The 3L at WVU Law recently wrote an article for West Virginia Lawyer magazine to explain how students and the state would benefit from the reinstatement of diploma privilege. The magazine is published by the West Virginia State Bar.
The practice of diploma privilege allows law school graduates to be automatically admitted to the state bar without taking the bar exam. The student must earn their J.D. from a law school in that state and meet character and fitness requirements. Since 1842, 32 states and the District of Columbia have granted law school graduates diploma privilege at some point in their history.
West Virginia eliminated diploma privilege in 1988. Today, only Wisconsin grants diploma privilege to graduates of the state’s two law schools.
In his article, Gordon argues that with diploma privilege, WVU Law can help drive growth in West Virginia by encouraging talented young attorneys to live and work in the state after they graduate from law school.
“I am a West Virginia native, and I want to stay in this beautiful state,” Gordon said. “I want to see the brightest students at WVU Law become West Virginia’s best attorneys. Equally important, I want to see talented students from out of state come here to develop their skills, and then live and work here after they graduate from law school. Diploma privilege is a great way to encourage that.”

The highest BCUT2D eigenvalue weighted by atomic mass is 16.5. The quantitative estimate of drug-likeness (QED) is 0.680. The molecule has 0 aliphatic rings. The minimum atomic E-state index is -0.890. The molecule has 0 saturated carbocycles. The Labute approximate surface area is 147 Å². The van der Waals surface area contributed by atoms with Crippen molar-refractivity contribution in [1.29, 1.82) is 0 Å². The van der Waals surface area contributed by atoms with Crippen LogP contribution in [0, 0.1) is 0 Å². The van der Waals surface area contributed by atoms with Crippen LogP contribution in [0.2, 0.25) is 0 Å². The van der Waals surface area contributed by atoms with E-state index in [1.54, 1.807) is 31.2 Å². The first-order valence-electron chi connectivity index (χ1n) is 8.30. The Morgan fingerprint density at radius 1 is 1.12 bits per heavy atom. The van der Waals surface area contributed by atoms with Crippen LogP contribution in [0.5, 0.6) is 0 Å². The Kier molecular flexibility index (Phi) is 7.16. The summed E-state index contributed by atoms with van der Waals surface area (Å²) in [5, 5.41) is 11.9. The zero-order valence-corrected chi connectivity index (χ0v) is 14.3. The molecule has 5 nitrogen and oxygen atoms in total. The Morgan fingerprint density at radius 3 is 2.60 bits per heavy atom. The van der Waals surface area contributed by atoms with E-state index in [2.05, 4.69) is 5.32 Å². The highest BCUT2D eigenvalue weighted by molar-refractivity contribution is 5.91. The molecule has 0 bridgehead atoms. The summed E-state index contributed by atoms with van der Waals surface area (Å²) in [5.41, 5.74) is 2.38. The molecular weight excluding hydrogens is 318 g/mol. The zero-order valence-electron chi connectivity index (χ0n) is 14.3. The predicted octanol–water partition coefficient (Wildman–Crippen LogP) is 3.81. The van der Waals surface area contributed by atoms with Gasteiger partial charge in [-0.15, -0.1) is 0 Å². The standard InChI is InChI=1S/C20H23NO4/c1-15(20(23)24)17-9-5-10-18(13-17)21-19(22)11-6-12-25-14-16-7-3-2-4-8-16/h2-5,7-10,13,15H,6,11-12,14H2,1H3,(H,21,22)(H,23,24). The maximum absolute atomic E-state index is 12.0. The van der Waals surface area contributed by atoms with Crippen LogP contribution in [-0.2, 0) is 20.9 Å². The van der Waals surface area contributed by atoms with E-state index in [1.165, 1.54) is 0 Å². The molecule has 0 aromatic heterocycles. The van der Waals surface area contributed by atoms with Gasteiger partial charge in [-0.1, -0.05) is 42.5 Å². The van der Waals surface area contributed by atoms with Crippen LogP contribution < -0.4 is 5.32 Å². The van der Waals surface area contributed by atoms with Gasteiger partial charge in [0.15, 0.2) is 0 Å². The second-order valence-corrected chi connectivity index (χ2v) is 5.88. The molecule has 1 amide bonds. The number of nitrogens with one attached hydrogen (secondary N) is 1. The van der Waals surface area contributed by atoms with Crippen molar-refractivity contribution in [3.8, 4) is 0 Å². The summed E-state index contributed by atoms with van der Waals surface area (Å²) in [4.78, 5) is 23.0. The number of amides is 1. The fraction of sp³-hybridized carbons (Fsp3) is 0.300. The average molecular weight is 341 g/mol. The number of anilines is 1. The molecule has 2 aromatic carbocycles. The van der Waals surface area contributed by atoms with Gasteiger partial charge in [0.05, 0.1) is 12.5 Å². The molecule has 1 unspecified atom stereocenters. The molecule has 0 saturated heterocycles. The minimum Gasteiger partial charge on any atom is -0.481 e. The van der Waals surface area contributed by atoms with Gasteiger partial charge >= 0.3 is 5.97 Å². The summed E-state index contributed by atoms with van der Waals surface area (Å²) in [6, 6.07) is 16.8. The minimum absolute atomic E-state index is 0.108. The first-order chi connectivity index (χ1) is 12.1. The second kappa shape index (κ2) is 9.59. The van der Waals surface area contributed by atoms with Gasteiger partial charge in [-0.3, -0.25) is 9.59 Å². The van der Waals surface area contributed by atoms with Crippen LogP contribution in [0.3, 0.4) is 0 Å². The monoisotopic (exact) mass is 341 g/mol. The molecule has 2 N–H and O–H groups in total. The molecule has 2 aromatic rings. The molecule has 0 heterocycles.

Gordon asserts there are several benefits associated with diploma privilege. It will remove unnecessary stress from law students’ lives and eliminate the financial burden that comes with registering and preparing for the bar exam. It will allow WVU Law to focus less on teaching for bar passage and focus more on teaching valuable, real-world lawyering skills.
Gordon also argues that reinstating diploma privilege in the Mountain State would foster an even closer relationship between the Supreme Court of Appeals of West Virginia, the West Virginia State Bar and WVU Law. It would demonstrate the state’s faith in the quality of WVU Law’s curriculum and its faculty and administration, he said.
Gordon is from Sophia, West Virginia. He graduated from Concord University in 2017 with a BA in Interdisciplinary Studies. He is expected to earn his J.D. in May 2020 with a Labor and Employment Law Concentration.
At WVU Law, Gordon is a member of the Student Bar Association and he serves as WVU Law’s representative in the Young Lawyers Section of the State Bar, which helps support new attorneys with resources and mentorship opportunities. He also serves as WVU Law’s Liaison to the American Bar Association and he is a student attorney in the Veterans Advocacy Law Clinic. Gordon is a member of the Moot Court Board and serves as a teaching assistant in the Legal Analysis, Research, and Writing program.